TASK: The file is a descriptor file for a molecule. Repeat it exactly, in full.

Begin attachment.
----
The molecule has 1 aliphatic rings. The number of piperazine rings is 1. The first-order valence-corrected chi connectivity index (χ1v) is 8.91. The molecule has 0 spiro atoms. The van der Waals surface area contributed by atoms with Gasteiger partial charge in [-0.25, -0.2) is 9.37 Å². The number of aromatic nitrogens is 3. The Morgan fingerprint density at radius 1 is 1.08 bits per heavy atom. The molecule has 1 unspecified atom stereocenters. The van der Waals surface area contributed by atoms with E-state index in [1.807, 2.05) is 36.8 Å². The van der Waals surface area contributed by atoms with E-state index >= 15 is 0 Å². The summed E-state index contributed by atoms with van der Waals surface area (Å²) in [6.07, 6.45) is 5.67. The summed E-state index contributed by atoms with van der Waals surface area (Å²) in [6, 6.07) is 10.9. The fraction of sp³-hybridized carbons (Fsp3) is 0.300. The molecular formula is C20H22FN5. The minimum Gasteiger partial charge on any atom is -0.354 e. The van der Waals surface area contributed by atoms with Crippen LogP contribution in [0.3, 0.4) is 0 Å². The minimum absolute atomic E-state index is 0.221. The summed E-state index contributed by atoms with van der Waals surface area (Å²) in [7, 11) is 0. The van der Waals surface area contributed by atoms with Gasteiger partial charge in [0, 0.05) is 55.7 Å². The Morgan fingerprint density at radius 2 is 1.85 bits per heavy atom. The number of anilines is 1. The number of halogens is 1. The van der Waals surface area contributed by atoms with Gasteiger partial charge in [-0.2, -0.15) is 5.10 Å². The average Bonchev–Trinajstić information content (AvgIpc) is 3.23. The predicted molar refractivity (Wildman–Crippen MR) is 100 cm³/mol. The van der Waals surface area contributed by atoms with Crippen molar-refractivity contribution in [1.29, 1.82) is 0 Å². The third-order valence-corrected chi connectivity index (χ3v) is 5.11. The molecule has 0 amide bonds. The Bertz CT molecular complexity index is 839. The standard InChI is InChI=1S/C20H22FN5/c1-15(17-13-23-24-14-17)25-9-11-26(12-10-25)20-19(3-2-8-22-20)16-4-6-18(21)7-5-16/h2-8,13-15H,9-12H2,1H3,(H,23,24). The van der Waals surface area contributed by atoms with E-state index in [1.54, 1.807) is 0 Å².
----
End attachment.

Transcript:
The molecule has 1 aliphatic rings. The number of piperazine rings is 1. The first-order valence-corrected chi connectivity index (χ1v) is 8.91. The molecule has 0 spiro atoms. The van der Waals surface area contributed by atoms with Gasteiger partial charge in [-0.25, -0.2) is 9.37 Å². The number of aromatic nitrogens is 3. The Morgan fingerprint density at radius 1 is 1.08 bits per heavy atom. The molecule has 1 unspecified atom stereocenters. The van der Waals surface area contributed by atoms with E-state index in [1.807, 2.05) is 36.8 Å². The van der Waals surface area contributed by atoms with E-state index >= 15 is 0 Å². The summed E-state index contributed by atoms with van der Waals surface area (Å²) in [6.07, 6.45) is 5.67. The summed E-state index contributed by atoms with van der Waals surface area (Å²) in [6, 6.07) is 10.9. The fraction of sp³-hybridized carbons (Fsp3) is 0.300. The molecular formula is C20H22FN5. The minimum Gasteiger partial charge on any atom is -0.354 e. The van der Waals surface area contributed by atoms with Crippen LogP contribution in [0.3, 0.4) is 0 Å². The minimum absolute atomic E-state index is 0.221. The summed E-state index contributed by atoms with van der Waals surface area (Å²) in [7, 11) is 0. The van der Waals surface area contributed by atoms with Gasteiger partial charge in [0, 0.05) is 55.7 Å². The Morgan fingerprint density at radius 2 is 1.85 bits per heavy atom. The number of anilines is 1. The number of halogens is 1. The van der Waals surface area contributed by atoms with Gasteiger partial charge in [-0.2, -0.15) is 5.10 Å². The average Bonchev–Trinajstić information content (AvgIpc) is 3.23. The predicted molar refractivity (Wildman–Crippen MR) is 100 cm³/mol. The van der Waals surface area contributed by atoms with Crippen molar-refractivity contribution in [1.29, 1.82) is 0 Å². The third-order valence-corrected chi connectivity index (χ3v) is 5.11. The molecule has 0 amide bonds. The Bertz CT molecular complexity index is 839. The standard InChI is InChI=1S/C20H22FN5/c1-15(17-13-23-24-14-17)25-9-11-26(12-10-25)20-19(3-2-8-22-20)16-4-6-18(21)7-5-16/h2-8,13-15H,9-12H2,1H3,(H,23,24). The van der Waals surface area contributed by atoms with E-state index in [1.54, 1.807) is 0 Å².